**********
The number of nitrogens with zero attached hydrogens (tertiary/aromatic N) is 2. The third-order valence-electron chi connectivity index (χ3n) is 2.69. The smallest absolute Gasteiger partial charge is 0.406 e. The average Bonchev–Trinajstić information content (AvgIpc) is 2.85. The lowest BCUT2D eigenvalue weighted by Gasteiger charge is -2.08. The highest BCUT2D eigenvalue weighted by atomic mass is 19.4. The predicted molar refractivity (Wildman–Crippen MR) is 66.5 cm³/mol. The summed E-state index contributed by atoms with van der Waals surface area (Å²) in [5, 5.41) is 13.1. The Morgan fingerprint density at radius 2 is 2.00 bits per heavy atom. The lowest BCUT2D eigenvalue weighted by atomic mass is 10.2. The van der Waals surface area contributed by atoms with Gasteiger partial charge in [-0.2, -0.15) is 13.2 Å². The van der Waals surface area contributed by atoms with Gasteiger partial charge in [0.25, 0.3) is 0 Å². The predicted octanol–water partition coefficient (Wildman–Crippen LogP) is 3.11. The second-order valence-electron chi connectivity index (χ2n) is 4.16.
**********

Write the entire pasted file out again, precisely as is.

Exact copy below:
The number of nitrogens with zero attached hydrogens (tertiary/aromatic N) is 2. The third-order valence-electron chi connectivity index (χ3n) is 2.69. The smallest absolute Gasteiger partial charge is 0.406 e. The average Bonchev–Trinajstić information content (AvgIpc) is 2.85. The lowest BCUT2D eigenvalue weighted by Gasteiger charge is -2.08. The highest BCUT2D eigenvalue weighted by atomic mass is 19.4. The predicted molar refractivity (Wildman–Crippen MR) is 66.5 cm³/mol. The summed E-state index contributed by atoms with van der Waals surface area (Å²) in [5, 5.41) is 13.1. The Morgan fingerprint density at radius 2 is 2.00 bits per heavy atom. The lowest BCUT2D eigenvalue weighted by atomic mass is 10.2. The van der Waals surface area contributed by atoms with Gasteiger partial charge in [-0.2, -0.15) is 13.2 Å². The van der Waals surface area contributed by atoms with Gasteiger partial charge in [0.25, 0.3) is 0 Å². The predicted octanol–water partition coefficient (Wildman–Crippen LogP) is 3.11. The second-order valence-electron chi connectivity index (χ2n) is 4.16.